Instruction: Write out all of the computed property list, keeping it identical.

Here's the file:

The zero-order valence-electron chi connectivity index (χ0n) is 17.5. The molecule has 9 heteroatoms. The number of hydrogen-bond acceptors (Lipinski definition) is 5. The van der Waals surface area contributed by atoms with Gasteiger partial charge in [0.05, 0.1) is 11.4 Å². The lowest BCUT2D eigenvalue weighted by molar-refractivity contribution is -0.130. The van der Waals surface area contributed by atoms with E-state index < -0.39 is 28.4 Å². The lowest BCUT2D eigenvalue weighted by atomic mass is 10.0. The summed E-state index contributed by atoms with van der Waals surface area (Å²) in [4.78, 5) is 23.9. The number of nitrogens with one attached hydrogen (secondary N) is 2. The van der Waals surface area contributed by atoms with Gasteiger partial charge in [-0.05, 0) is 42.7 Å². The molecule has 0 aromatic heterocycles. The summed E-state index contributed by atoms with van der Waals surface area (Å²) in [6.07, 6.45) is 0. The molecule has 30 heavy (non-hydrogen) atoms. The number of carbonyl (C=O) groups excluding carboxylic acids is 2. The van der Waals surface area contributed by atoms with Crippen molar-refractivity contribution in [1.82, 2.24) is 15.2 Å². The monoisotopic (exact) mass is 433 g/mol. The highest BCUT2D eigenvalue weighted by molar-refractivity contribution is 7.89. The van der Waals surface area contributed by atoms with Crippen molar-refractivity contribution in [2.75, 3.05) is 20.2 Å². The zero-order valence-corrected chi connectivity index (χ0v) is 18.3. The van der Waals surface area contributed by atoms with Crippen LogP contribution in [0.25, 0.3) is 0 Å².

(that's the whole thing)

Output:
The zero-order valence-electron chi connectivity index (χ0n) is 17.5. The molecule has 9 heteroatoms. The number of hydrogen-bond acceptors (Lipinski definition) is 5. The van der Waals surface area contributed by atoms with Gasteiger partial charge in [0.05, 0.1) is 11.4 Å². The lowest BCUT2D eigenvalue weighted by molar-refractivity contribution is -0.130. The van der Waals surface area contributed by atoms with E-state index < -0.39 is 28.4 Å². The lowest BCUT2D eigenvalue weighted by atomic mass is 10.0. The summed E-state index contributed by atoms with van der Waals surface area (Å²) in [4.78, 5) is 23.9. The number of nitrogens with one attached hydrogen (secondary N) is 2. The van der Waals surface area contributed by atoms with Gasteiger partial charge in [-0.05, 0) is 42.7 Å². The molecule has 0 aromatic heterocycles. The summed E-state index contributed by atoms with van der Waals surface area (Å²) in [6.07, 6.45) is 0. The molecule has 30 heavy (non-hydrogen) atoms. The number of carbonyl (C=O) groups excluding carboxylic acids is 2. The van der Waals surface area contributed by atoms with Crippen molar-refractivity contribution in [1.82, 2.24) is 15.2 Å². The monoisotopic (exact) mass is 433 g/mol. The highest BCUT2D eigenvalue weighted by molar-refractivity contribution is 7.89. The van der Waals surface area contributed by atoms with Crippen molar-refractivity contribution in [2.75, 3.05) is 20.2 Å². The zero-order valence-corrected chi connectivity index (χ0v) is 18.3. The van der Waals surface area contributed by atoms with Crippen LogP contribution in [0.25, 0.3) is 0 Å².